Both crypto exchanges and issuers of tokens, should take heed of this development. Beyond the intrigue and drama, the facts of the case are instructive regarding the legal quagmire faced by many crypto industry participants. The relevant coins appear to have been designed to avoid definition as a security. Apparently, Coinbase’s due diligence and analysis agreed that the relevant tokens are not securities.

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Crypto Currency Legislation Pending In The 50 States


With the crypto industry’s dramatic loss of market capitalization in recent weeks, some of the shimmer and gravitational attraction has shaken off digital assets. Consequently, some of the impetus behind legislative efforts related to digital assets and technology may have been lost this year. But digital assets and the blockchain technology on which they reside are likely to continue to interest investors and consumers and to play an important, albeit sometimes disruptive, role in modern economies.

Therefore, state legislatures remain likely to pass several crypto-related bills that vary widely in their subject matter and scope, including proposals that clarify existing regulation, create new regulatory frameworks, and dedicate state resources to support or study the impact and use of digital assets. This month the National Conference of State Legislatures surveyed legislation pending in each of the U.S. states and territories. See Heather Morton (June 6, 2022), Cryptocurrency 2022 LegislationNCLS.ORG. This post synthesizes and summarizes the content of that publication, with a focus on identifying general trends in the subject matter of the pending bills.

Despite significant legislative interest in crypto, not all states have bills pending this year. The legislatures of Nevada, North Dakota, and Texas are at rest during this fiscal year, with no regular sessions scheduled. Others had no digital assets legislation introduced. At the time of the NCLS report, the following states and territories had not introduced digital assets legislation in 2022: Arkansas, Delaware, D.C., Puerto Rico, Guam, Maine, Maryland, Texas, Nevada, U.S. Virgin Islands, Wisconsin, and South Dakota.

New York, Hawaii, and Arizona are among the jurisdictions with the most bills pending related to crypto and digital assets. Filed bills in New York include one that would create a moratorium on cryptocurrency mining centers. Another would create new criminal offenses, including for token fraud, rug pulls, private key fraud, and fraudulent failure to disclose interests in virtual tokens. New York would also require certain disclosures in advertisements involving virtual tokens. California also has significant, substantive legislation pending.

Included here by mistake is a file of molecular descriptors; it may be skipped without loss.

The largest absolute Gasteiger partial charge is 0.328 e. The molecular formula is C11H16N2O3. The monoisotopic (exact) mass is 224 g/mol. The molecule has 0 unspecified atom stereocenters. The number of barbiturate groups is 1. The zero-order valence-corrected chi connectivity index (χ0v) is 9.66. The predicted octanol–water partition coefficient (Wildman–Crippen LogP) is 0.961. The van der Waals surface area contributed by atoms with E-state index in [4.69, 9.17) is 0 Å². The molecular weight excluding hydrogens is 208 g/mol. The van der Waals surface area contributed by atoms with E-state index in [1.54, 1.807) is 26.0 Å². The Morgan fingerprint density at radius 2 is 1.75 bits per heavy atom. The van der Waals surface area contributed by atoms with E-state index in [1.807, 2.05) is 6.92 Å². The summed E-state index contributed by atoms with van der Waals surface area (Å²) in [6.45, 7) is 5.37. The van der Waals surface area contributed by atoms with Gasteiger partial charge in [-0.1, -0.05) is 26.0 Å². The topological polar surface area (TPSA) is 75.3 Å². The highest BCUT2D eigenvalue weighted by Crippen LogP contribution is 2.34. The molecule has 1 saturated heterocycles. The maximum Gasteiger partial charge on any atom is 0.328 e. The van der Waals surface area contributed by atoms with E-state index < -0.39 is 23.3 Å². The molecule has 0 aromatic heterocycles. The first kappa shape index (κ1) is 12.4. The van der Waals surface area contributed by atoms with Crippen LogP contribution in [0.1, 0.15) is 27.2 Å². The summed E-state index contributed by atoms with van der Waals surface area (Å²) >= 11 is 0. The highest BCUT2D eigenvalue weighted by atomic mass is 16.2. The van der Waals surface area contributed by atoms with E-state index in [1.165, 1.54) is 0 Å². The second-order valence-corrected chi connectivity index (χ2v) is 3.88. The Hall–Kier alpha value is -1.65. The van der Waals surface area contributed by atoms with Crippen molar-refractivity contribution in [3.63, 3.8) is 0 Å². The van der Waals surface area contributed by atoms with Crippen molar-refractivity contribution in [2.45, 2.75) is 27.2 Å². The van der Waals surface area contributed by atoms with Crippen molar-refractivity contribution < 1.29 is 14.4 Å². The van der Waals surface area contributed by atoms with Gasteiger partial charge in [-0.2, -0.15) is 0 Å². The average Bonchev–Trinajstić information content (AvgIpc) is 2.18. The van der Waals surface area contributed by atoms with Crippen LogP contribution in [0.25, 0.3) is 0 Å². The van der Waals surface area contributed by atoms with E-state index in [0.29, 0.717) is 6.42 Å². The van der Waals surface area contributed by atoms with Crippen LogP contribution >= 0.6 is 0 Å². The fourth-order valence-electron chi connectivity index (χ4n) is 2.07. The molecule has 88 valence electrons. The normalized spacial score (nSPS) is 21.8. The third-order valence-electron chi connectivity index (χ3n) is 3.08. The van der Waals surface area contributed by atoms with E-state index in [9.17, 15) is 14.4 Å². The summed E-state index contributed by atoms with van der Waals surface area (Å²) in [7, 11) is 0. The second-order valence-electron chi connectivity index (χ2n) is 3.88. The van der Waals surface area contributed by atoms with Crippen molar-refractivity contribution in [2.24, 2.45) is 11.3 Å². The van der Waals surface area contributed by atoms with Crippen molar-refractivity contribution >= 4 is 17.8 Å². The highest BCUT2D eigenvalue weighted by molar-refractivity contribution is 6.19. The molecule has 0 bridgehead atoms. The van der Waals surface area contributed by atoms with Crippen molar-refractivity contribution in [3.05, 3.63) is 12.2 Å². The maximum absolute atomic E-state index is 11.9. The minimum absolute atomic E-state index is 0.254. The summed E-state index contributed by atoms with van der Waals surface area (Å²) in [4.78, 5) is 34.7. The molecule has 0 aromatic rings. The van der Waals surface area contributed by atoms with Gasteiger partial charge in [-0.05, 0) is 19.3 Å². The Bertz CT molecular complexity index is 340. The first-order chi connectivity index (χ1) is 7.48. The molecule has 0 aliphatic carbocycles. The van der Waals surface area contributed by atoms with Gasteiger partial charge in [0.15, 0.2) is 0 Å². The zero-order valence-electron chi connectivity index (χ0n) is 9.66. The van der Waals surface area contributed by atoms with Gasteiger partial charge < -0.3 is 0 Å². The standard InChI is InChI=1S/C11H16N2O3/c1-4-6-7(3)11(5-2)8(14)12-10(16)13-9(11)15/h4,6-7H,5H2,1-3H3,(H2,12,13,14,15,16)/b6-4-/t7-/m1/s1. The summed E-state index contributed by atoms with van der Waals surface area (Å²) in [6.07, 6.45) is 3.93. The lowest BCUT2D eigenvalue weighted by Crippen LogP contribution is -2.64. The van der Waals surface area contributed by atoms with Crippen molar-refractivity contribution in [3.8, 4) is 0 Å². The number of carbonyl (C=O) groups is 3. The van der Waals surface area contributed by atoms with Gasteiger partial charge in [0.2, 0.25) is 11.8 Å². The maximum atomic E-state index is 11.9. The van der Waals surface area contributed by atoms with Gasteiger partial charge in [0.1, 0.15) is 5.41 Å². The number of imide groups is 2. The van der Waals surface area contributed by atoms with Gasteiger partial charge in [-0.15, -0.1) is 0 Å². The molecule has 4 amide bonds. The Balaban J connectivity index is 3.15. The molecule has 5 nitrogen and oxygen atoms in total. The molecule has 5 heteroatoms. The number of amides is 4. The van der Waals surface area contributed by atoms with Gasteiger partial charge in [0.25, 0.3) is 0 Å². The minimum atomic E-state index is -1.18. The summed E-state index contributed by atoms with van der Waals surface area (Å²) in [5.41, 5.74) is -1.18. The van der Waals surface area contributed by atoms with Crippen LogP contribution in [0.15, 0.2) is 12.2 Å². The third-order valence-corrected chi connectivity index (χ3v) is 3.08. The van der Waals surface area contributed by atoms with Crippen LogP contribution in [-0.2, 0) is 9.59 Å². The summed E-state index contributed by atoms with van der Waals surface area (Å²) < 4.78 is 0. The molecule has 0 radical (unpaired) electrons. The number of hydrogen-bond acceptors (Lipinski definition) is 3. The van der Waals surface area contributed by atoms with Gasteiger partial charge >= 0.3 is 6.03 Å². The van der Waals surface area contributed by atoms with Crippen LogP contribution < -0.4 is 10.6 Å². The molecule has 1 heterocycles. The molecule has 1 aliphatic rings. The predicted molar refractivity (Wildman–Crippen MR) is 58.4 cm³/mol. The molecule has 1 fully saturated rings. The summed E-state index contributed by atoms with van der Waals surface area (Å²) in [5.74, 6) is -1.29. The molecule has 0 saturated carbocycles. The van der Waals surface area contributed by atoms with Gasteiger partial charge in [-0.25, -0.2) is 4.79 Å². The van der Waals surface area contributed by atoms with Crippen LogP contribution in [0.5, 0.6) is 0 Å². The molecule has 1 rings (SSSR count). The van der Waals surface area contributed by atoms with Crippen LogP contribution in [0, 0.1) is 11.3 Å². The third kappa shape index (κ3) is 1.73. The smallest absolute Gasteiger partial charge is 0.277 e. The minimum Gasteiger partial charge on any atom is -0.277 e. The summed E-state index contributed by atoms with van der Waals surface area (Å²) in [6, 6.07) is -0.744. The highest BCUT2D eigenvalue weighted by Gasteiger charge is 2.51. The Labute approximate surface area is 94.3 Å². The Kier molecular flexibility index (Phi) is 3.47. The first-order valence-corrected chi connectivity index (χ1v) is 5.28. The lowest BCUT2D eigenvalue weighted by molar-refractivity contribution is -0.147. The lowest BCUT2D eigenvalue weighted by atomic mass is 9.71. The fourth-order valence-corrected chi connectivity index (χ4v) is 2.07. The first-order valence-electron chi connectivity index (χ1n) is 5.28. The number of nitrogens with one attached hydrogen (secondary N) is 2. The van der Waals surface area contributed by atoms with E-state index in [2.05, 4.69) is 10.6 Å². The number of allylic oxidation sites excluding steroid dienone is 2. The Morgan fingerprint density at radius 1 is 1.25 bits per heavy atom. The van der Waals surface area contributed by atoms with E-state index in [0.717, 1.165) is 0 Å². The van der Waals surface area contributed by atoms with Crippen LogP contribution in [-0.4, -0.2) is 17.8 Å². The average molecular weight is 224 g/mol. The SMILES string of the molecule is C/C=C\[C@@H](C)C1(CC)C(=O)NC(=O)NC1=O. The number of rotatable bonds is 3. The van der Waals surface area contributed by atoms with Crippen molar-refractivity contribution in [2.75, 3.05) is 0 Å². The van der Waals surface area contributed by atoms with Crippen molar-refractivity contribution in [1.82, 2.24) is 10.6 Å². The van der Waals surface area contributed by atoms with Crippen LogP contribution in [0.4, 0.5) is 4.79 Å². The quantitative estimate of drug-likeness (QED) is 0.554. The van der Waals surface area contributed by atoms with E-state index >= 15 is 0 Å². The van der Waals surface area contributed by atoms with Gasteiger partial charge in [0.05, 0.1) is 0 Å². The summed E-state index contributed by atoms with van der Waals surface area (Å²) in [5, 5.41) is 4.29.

Pending Legislative Proposals

Below is a list the subject matter addressed by the most common bills pending and the states in which they have been proposed. These proposals would:

(1) Allow or prohibit some or all political subdivisions or agencies to pay employees and others in virtual currency, to accept payment in virtual currency, or to use virtual currency as collateral in state financings.

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Asset Protection Trusts For Cryptocurrency and Digital Assets

Asset Protection Trusts for Cryptocurrency and Digital Assets

With more investors diversifying their investment portfolios, cryptocurrencies and other kinds of digital assets (i.e., non-fungible tokens “NFTs”) have become a more popular option in recent years. With the Internal Revenue Service declaring that digital assets are property, they can be accessed by creditors, however, so certain kinds of trusts may be established to help protect these assets as well as enabling access to online accounts, especially for cryptocurrency assets. A state-based Domestic Asset Protection Trust (DAPT) enables a trust creator (“trustor”) to protect their exiting digital assets through a legal instrument that shields them from creditors. Previously, these types of trusts were only available offshore. Fortunately, many states across the U.S. have adopted DAPT statutes to allow this type of trust to be legally-established within their jurisdictions.

What is a Domestic Asset Protection Trust?

Before DAPTs were enacted, a trustor/settlor would have to establish an irrevocable trust created by a third party in order for asset protection. A DAPT is a self-settled trust that allows the trustor/settlor protection to be the beneficiary, transfer a portion of estate assets to the trust, and provide for certain protections from future creditors, legal complaints, malpractice claims, and other financially-consequential events. Formally known as a qualified spendthrift trust, it is a trust that enables the trustor to transfer assets into a trust of which the trustor/settlor is also a beneficiary to protect themselves from creditors. This type of irrevocable trust may assure that wealth can be safeguarded for future generations and protects wealth from liability risk.

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Cryptocurrencies: How They Work

The virtual currencies that have gotten the most attention are cryptocurrencies, which are used to transact business directly between two parties without going through a banking system.

Using a cryptocurrency is very different from paying with traditional currency. It’s a process with its own unique digital features, a distinctive underlying technology, and a highly specialized vocabulary.

To understand how cryptocurrency works, let’s look at a situation where it may be used.

Let’s assume you are selling a mountain bike to your cousin, using Bitcoin for the transaction. Each of you would each have a digital wallet that contains your private key—an alpha-numeric code of at least 16 characters (punctuation marks are encouraged!) that is far more comprehensive than a PIN. The private key, which should be kept entirely secure, enables you spend the Bitcoins allocated to your account.